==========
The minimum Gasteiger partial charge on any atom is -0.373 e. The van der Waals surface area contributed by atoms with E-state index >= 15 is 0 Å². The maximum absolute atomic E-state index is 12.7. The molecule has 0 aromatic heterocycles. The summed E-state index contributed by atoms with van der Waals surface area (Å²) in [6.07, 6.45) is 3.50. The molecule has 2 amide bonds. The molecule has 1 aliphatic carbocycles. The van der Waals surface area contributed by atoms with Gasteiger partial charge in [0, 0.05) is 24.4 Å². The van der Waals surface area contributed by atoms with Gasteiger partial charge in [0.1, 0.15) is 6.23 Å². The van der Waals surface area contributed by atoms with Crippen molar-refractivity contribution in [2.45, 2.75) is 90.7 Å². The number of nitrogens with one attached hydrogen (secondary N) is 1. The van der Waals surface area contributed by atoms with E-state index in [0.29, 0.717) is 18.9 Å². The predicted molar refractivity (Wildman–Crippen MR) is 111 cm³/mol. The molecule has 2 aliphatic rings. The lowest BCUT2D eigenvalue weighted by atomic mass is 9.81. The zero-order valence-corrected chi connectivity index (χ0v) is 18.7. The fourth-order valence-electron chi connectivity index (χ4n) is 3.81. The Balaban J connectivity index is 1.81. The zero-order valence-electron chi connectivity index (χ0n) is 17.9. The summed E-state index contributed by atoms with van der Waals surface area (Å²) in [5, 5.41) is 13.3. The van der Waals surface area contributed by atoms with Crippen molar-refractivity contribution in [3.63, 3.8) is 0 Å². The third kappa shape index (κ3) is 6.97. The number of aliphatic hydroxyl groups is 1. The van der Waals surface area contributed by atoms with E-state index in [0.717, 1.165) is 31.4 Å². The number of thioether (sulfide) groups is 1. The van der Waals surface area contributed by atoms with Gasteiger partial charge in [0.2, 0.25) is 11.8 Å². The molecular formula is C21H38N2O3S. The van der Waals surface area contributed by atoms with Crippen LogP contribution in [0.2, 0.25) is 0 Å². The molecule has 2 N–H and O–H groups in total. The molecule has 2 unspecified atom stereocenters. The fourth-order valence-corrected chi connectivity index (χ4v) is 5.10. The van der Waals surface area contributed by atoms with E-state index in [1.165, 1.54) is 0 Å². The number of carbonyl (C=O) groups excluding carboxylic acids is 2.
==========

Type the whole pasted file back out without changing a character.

The minimum Gasteiger partial charge on any atom is -0.373 e. The van der Waals surface area contributed by atoms with E-state index >= 15 is 0 Å². The maximum absolute atomic E-state index is 12.7. The molecule has 0 aromatic heterocycles. The summed E-state index contributed by atoms with van der Waals surface area (Å²) in [6.07, 6.45) is 3.50. The molecule has 2 amide bonds. The molecule has 1 aliphatic carbocycles. The van der Waals surface area contributed by atoms with Gasteiger partial charge in [0, 0.05) is 24.4 Å². The van der Waals surface area contributed by atoms with Gasteiger partial charge in [0.1, 0.15) is 6.23 Å². The van der Waals surface area contributed by atoms with Crippen molar-refractivity contribution in [2.45, 2.75) is 90.7 Å². The number of nitrogens with one attached hydrogen (secondary N) is 1. The van der Waals surface area contributed by atoms with E-state index in [0.29, 0.717) is 18.9 Å². The predicted molar refractivity (Wildman–Crippen MR) is 111 cm³/mol. The molecule has 2 aliphatic rings. The lowest BCUT2D eigenvalue weighted by atomic mass is 9.81. The zero-order valence-corrected chi connectivity index (χ0v) is 18.7. The fourth-order valence-electron chi connectivity index (χ4n) is 3.81. The Balaban J connectivity index is 1.81. The zero-order valence-electron chi connectivity index (χ0n) is 17.9. The summed E-state index contributed by atoms with van der Waals surface area (Å²) in [5, 5.41) is 13.3. The van der Waals surface area contributed by atoms with Crippen molar-refractivity contribution in [3.63, 3.8) is 0 Å². The third kappa shape index (κ3) is 6.97. The number of aliphatic hydroxyl groups is 1. The van der Waals surface area contributed by atoms with E-state index in [0.717, 1.165) is 31.4 Å². The number of thioether (sulfide) groups is 1. The van der Waals surface area contributed by atoms with Gasteiger partial charge in [0.2, 0.25) is 11.8 Å². The molecular formula is C21H38N2O3S. The van der Waals surface area contributed by atoms with Crippen LogP contribution in [0.2, 0.25) is 0 Å². The molecule has 2 N–H and O–H groups in total. The molecule has 2 unspecified atom stereocenters. The fourth-order valence-corrected chi connectivity index (χ4v) is 5.10. The van der Waals surface area contributed by atoms with E-state index in [1.165, 1.54) is 0 Å². The number of carbonyl (C=O) groups excluding carboxylic acids is 2.